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Glaucoma Panel

Summary and Pricing

Test Method

Exome Sequencing with CNV Detection
Test Code Test Copy Genes Gene CPT Codes Copy CPT Codes
ATOH7 81479,81479
COL4A1 81408,81479
COL8A1 81479,81479
COL8A2 81479,81479
CYP1B1 81404,81479
EFEMP1 81479,81479
ELP4 81479,81479
FOXC1 81479,81479
FOXE3 81479,81479
LMX1B 81479,81479
LTBP2 81479,81479
MAF 81479,81479
MFRP 81479,81479
MYOC 81479,81479
OPTC 81479,81479
OPTN 81406,81479
PAX6 81479,81479
PITX2 81479,81479
PXDN 81479,81479
SH3PXD2B 81479,81479
SIX6 81479,81479
SLC4A4 81479,81479
TEK 81479,81479
WDR36 81479,81479
Test Code Test Copy Genes Panel CPT Code Gene CPT Codes Copy CPT Code Base Price
10335Genes x (24)81479 81404(x1), 81406(x1), 81408(x1), 81479(x45) $990 Order Options and Pricing

Pricing Comments

We are happy to accommodate requests for testing single genes in this panel or a subset of these genes. The price will remain the list price. If desired, free reflex testing to remaining genes on panel is available. Alternatively, a single gene or subset of genes can also be ordered via our Custom Panel tool.

An additional 25% charge will be applied to STAT orders. STAT orders are prioritized throughout the testing process.

Click here for costs to reflex to whole PGxome (if original test is on PGxome Sequencing platform).

Click here for costs to reflex to whole PGnome (if original test is on PGnome Sequencing platform).

Turnaround Time

3 weeks on average for standard orders or 2 weeks on average for STAT orders.

Please note: Once the testing process begins, an Estimated Report Date (ERD) range will be displayed in the portal. This is the most accurate prediction of when your report will be complete and may differ from the average TAT published on our website. About 85% of our tests will be reported within or before the ERD range. We will notify you of significant delays or holds which will impact the ERD. Learn more about turnaround times here.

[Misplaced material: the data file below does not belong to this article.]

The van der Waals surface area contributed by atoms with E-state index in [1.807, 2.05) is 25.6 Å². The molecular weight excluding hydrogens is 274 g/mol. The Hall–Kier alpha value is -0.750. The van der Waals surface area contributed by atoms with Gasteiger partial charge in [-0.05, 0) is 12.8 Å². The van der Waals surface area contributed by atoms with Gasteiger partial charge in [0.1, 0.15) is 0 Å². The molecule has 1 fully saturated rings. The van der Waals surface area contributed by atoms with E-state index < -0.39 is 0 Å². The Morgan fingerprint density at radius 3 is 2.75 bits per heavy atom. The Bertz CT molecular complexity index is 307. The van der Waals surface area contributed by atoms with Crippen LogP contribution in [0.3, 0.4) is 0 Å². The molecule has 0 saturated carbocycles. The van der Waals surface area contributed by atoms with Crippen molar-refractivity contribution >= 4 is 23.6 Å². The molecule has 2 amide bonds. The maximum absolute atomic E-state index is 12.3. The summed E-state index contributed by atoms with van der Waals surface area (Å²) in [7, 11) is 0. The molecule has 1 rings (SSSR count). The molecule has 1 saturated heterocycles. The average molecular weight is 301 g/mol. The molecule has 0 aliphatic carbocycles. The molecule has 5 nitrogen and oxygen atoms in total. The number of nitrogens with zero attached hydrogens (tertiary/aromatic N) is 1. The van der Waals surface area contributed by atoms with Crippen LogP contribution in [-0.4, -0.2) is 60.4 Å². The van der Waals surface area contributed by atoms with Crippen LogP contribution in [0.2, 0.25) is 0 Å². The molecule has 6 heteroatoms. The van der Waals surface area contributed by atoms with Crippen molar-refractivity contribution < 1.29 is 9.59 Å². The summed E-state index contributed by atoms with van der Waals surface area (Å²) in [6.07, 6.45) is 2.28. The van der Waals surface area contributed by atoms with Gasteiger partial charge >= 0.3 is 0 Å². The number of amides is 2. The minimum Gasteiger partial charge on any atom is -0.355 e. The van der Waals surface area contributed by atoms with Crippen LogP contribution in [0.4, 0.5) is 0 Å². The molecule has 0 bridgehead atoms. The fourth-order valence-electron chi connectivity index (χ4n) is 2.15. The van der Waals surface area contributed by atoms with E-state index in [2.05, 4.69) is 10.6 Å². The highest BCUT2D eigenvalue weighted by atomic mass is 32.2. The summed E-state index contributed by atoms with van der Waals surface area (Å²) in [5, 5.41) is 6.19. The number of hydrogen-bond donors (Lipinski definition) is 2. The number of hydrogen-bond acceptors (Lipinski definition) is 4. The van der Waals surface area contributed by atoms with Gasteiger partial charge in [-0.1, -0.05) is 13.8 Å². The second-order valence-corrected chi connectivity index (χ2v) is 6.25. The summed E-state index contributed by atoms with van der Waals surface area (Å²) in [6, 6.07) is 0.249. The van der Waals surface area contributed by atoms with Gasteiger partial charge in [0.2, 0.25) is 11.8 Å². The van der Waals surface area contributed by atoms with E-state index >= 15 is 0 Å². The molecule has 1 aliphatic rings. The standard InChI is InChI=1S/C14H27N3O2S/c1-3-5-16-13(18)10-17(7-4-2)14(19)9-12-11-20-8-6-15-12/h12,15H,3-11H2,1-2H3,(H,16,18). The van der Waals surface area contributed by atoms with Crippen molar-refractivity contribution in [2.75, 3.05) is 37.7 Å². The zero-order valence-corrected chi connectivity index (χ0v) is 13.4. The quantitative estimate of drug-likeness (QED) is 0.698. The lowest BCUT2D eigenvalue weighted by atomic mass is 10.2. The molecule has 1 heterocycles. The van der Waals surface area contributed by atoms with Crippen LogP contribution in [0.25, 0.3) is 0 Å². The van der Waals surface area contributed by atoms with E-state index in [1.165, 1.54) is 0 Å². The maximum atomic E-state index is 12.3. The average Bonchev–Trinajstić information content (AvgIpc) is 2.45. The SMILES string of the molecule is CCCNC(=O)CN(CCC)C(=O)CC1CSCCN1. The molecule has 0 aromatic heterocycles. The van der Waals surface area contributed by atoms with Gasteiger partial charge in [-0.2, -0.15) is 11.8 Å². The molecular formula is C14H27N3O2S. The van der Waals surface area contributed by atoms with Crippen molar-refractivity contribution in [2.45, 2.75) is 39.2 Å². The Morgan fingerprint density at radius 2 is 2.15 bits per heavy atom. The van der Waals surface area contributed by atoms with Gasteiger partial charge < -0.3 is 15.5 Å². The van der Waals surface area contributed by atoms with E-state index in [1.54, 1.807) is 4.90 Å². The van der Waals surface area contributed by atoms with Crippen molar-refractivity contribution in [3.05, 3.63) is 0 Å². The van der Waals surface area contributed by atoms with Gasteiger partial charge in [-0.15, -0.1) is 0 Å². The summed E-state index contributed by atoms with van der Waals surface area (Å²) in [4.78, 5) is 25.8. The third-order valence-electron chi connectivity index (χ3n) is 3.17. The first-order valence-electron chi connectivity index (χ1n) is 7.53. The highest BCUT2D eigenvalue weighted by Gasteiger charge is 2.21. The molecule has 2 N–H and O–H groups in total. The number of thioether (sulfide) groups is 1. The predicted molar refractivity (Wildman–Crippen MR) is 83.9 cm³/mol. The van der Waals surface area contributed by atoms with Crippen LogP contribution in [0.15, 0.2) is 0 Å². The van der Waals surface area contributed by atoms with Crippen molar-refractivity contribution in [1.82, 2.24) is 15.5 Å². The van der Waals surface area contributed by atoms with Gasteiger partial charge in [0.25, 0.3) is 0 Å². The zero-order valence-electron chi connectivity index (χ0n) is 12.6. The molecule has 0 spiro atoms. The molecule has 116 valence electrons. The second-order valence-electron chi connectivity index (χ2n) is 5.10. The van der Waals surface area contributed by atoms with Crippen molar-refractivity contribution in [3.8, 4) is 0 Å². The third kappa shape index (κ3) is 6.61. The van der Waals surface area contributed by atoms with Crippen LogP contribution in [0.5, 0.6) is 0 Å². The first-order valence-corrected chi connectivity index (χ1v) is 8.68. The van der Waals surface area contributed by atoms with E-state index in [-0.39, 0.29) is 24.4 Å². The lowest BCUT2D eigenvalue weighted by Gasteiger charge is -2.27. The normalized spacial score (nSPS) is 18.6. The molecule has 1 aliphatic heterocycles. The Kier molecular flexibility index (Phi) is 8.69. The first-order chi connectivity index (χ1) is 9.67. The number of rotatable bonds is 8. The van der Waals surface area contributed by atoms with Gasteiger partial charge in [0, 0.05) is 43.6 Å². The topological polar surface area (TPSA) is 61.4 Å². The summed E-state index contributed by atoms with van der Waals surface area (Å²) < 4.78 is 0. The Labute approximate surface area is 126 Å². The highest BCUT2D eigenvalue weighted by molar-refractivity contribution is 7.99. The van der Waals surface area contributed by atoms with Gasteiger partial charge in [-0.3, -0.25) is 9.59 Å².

Targeted Testing

For ordering sequencing of targeted known variants, go to our Targeted Variants page.


Genetic Counselors


  • Dana Talsness, PhD

Clinical Features and Genetics

Clinical Features

Glaucoma is a major cause of blindness worldwide. Glaucoma is characterized by elevated intraocular pressure (IOP), increased corneal diameter (megalocornea), enlarged globe (buphthalmos), Haab’s striae (opacification of the cornea with ruptures involving Descemet’s membrane), corneal edema and optic nerve head cupping, thinning of the anterior sclera and atrophy of the iris. Symptoms include photophobia, blepharospasm (abnormal contraction of the eyelid), and hyperlacrimation (excessive tearing). Abnormal development of the anterior segment angle or goniodysgenesis are the hallmarks of congenital glaucoma (Abu-Amero et al. 2011. PubMed ID: 22128238).

Primary congenital glaucoma (PCG) or Trabeculodysgenesis presents in neonates and during the infantile period with a varying prevalence rate ranging from 1 in 1,250 to 20,000 among different geographic locations and ethnic groups. The highest prevalence is found in the Gypsy population of Slovakia (1 in 1,250) followed by Saudi Arabians (1:2,500), Southern India (1:3,300), and the Western nations (1:5000-22,000) (Gencik et al. 1982. PubMed ID: 7173860; Azmanov et al. 2011. PubMed ID: 21081970; Abu-Amero. 2011. PubMed ID: 22128238).

Adult-onset Primary open-angle glaucoma (POAG) is the most common subtype affecting all ages, for which there is currently no cure, only treatments that may slow its progress. Early detection is needed in order to prevent vision loss (Martin et al. 2000. PubMed ID: 10851252; Abu-Amero. 2011. PubMed ID: 22128238).

With the advent of gene therapy and other types of treatments, the identification of causative genes and variants is becoming increasingly important.

Please see the following links for clinical trials and management options:


Glaucoma Clinical trials


Pathogenic variants in CYP1B1, and LTBP2 have been reported to cause primary congenital glaucoma with autosomal recessive inheritance (Abu-Amero. 2011. PubMed ID: 22128238). A study indicated that the CYP1B1 c.182G>A (p.Gly61Glu) variant was seen in 78% of the PCG chromosomes analyzed and reported as a common mutation in Saudi Arabian population (Bejjani et al. 1998. PubMed ID: 9463332, reported as 3987G>A change). CYP1B1 c.1159G>A (p.Glu387Lys) is a common pathogenic variant in Slovak Gypsies (Roms) due to a founder effect (Plásilová et al. 1999. PubMed ID: 10227395). Both these variants are reported at ~0.003% in the general population (https://gnomad.broadinstitute.org/variant/2-38302350-C-T; https://gnomad.broadinstitute.org/variant/2-38298338-C-T).